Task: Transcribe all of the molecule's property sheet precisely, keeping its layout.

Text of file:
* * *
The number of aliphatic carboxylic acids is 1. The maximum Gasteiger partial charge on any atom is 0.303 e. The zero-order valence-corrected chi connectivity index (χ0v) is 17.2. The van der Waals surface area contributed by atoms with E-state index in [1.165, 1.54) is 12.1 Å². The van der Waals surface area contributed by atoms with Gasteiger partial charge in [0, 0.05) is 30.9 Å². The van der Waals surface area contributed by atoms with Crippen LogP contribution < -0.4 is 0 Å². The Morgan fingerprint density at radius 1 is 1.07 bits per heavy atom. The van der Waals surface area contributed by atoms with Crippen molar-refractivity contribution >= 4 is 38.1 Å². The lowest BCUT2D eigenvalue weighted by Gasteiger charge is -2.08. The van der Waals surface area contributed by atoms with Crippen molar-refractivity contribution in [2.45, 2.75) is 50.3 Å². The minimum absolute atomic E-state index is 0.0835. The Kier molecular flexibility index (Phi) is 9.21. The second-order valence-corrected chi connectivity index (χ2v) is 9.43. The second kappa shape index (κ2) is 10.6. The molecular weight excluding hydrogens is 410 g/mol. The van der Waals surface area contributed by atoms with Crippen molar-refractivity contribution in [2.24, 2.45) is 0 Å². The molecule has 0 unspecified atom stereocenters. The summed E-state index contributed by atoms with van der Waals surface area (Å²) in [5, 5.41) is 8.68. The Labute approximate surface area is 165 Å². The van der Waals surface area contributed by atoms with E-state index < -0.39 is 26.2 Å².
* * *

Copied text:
The number of aliphatic carboxylic acids is 1. The maximum Gasteiger partial charge on any atom is 0.303 e. The zero-order valence-corrected chi connectivity index (χ0v) is 17.2. The van der Waals surface area contributed by atoms with E-state index in [1.165, 1.54) is 12.1 Å². The van der Waals surface area contributed by atoms with Gasteiger partial charge in [0, 0.05) is 30.9 Å². The van der Waals surface area contributed by atoms with Crippen LogP contribution < -0.4 is 0 Å². The Morgan fingerprint density at radius 1 is 1.07 bits per heavy atom. The van der Waals surface area contributed by atoms with Crippen molar-refractivity contribution >= 4 is 38.1 Å². The lowest BCUT2D eigenvalue weighted by Gasteiger charge is -2.08. The van der Waals surface area contributed by atoms with Crippen molar-refractivity contribution in [2.45, 2.75) is 50.3 Å². The minimum absolute atomic E-state index is 0.0835. The Kier molecular flexibility index (Phi) is 9.21. The second-order valence-corrected chi connectivity index (χ2v) is 9.43. The second kappa shape index (κ2) is 10.6. The molecular weight excluding hydrogens is 410 g/mol. The van der Waals surface area contributed by atoms with Crippen molar-refractivity contribution in [2.24, 2.45) is 0 Å². The molecule has 0 unspecified atom stereocenters. The summed E-state index contributed by atoms with van der Waals surface area (Å²) in [5, 5.41) is 8.68. The Labute approximate surface area is 165 Å². The van der Waals surface area contributed by atoms with E-state index < -0.39 is 26.2 Å².